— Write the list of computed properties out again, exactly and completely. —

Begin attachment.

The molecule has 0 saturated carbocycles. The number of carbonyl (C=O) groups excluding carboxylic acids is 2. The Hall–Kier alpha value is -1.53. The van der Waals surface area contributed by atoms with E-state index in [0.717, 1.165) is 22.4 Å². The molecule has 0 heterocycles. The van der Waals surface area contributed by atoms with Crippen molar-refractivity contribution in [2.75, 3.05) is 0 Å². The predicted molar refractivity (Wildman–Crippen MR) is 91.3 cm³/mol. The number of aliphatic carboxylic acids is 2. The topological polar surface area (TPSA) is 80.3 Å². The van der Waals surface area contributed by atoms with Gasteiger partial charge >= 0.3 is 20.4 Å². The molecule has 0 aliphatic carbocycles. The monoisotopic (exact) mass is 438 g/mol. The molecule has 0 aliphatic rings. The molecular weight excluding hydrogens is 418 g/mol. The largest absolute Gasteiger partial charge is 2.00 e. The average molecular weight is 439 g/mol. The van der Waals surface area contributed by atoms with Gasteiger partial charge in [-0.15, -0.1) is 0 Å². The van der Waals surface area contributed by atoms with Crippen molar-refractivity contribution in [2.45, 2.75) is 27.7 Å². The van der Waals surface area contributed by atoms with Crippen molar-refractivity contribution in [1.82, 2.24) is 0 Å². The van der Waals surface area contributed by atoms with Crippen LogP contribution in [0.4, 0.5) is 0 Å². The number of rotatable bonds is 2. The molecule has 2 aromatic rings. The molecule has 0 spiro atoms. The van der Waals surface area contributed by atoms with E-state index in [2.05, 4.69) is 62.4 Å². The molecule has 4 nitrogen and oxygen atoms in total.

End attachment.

The molecule has 0 saturated carbocycles. The number of carbonyl (C=O) groups excluding carboxylic acids is 2. The Hall–Kier alpha value is -1.53. The van der Waals surface area contributed by atoms with E-state index in [0.717, 1.165) is 22.4 Å². The molecule has 0 heterocycles. The van der Waals surface area contributed by atoms with Crippen molar-refractivity contribution in [2.75, 3.05) is 0 Å². The predicted molar refractivity (Wildman–Crippen MR) is 91.3 cm³/mol. The number of aliphatic carboxylic acids is 2. The topological polar surface area (TPSA) is 80.3 Å². The van der Waals surface area contributed by atoms with Gasteiger partial charge >= 0.3 is 20.4 Å². The molecule has 0 aliphatic carbocycles. The monoisotopic (exact) mass is 438 g/mol. The molecule has 0 aliphatic rings. The molecular weight excluding hydrogens is 418 g/mol. The largest absolute Gasteiger partial charge is 2.00 e. The average molecular weight is 439 g/mol. The van der Waals surface area contributed by atoms with Gasteiger partial charge in [-0.15, -0.1) is 0 Å². The van der Waals surface area contributed by atoms with Crippen molar-refractivity contribution in [2.45, 2.75) is 27.7 Å². The van der Waals surface area contributed by atoms with Crippen molar-refractivity contribution in [1.82, 2.24) is 0 Å². The van der Waals surface area contributed by atoms with Crippen LogP contribution in [0.4, 0.5) is 0 Å². The number of rotatable bonds is 2. The molecule has 2 aromatic rings. The molecule has 0 spiro atoms. The van der Waals surface area contributed by atoms with E-state index in [2.05, 4.69) is 62.4 Å². The molecule has 4 nitrogen and oxygen atoms in total.